Think simplicity, scalability, and security

SQL Server has rapidly become the Web database of choice. A recent study by Zona Research (http://www.zonaresearch.com) revealed that more Web servers access SQL Server than any other database.

Web applications are entirely different animals from standard client/server applications. First, Web applications are subject to public exposure. Second, companies usually know how many people use an internal application. But businesses usually don't know how many users access their Web applications, and the number can vary tremendously. Furthermore, internal applications run on systems that have some degree of physical and logon security, whereas you have no control over the systems that might access Web applications.

To deal with these types of problems, you should think about simplicity, scalability, and security. For example, simplifying the development process by reining in an overly ambitious Web application might result in an application with fewer bells and whistles but one that end users can understand and use.

Likewise, you need to keep scalability in mind when you design Web applications. Scalability is the Holy Grail of Web applications, but following some basic practices will help you attain a scalable application. For starters, put SQL Server on a different box from the Web server and give the SQL Server system enough RAM. The Web application should use connection pooling and avoid session-level variables. Run SQL Profiler and the Index Tuning Wizard during the development process to make sure your database access calls are doing what you intended. Before you deploy the application, stress-test it under various loads by using a Web application testing and scalability tool.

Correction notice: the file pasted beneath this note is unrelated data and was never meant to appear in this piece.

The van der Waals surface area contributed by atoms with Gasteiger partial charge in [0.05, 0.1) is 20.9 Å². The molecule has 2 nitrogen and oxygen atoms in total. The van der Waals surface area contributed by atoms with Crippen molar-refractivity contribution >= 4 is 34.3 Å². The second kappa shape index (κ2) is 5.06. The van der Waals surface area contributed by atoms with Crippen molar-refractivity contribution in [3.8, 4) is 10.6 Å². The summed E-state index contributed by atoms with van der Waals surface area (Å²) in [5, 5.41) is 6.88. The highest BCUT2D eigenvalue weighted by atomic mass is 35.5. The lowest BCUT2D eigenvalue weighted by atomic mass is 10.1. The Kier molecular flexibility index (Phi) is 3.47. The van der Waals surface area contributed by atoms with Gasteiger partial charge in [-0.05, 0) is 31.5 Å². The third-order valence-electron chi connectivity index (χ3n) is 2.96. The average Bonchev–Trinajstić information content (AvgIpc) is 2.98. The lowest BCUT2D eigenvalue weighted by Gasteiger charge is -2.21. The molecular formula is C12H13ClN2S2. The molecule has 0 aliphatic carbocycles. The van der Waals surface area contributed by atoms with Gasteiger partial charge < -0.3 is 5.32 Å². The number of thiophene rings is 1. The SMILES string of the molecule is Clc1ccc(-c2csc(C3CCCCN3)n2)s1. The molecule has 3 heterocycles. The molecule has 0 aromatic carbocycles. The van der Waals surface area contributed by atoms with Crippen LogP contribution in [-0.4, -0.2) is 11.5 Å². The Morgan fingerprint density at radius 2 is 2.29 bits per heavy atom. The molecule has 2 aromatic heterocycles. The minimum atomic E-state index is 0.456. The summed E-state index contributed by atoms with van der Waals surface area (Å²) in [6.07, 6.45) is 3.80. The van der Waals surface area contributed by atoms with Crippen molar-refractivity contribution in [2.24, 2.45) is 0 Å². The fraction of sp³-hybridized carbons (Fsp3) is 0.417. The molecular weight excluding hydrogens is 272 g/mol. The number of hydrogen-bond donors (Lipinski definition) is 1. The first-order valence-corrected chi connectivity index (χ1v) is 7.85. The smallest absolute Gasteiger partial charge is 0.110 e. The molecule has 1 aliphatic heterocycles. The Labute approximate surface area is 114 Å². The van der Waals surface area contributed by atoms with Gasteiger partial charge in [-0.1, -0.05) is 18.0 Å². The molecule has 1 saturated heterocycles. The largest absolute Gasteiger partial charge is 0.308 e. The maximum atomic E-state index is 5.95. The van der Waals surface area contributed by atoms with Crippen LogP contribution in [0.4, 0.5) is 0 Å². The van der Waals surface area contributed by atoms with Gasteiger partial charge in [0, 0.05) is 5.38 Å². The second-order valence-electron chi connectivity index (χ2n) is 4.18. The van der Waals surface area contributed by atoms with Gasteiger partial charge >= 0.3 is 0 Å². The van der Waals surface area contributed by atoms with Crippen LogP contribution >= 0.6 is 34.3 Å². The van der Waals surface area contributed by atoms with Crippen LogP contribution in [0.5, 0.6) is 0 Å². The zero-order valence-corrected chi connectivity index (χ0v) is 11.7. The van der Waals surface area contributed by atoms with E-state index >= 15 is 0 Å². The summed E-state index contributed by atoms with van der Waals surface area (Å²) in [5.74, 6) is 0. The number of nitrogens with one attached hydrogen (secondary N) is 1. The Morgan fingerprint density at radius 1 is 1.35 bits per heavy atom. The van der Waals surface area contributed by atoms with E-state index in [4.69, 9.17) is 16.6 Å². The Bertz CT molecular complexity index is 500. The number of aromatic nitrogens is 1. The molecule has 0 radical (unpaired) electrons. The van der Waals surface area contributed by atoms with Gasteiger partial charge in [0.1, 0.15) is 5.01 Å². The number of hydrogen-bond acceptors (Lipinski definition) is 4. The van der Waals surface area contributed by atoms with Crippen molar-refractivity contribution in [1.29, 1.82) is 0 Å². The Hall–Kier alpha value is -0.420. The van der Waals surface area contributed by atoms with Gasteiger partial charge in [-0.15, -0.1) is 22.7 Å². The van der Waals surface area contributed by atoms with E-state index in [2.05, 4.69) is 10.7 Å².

Finally, take precautions to secure your SQL Server database. You don't want your company to end up on the wrong end of one of those MSNBC exposés, such as the recent story in which the helpful news crew hijacked credit card numbers and other personal information from 2500 accounts on unsecured SQL Server databases. In this unfortunate story, the databases were on the same system as their Web servers, and the database passwords were either blank or easily accessible in the Active Server Pages (ASP) source code. By simply moving the database from the Web server to a separate system, you reduce the database's accessibility. To further limit unwanted access, consider connecting the Web server and SQL Server systems by using the NetBEUI protocol instead of TCP/IP. Also, use basic security mechanisms such as password protection, and never hard-code database passwords. Paying attention to simplicity, scalability, and security in Web applications can help keep customers secure and happy—and can keep your company off the nightly news.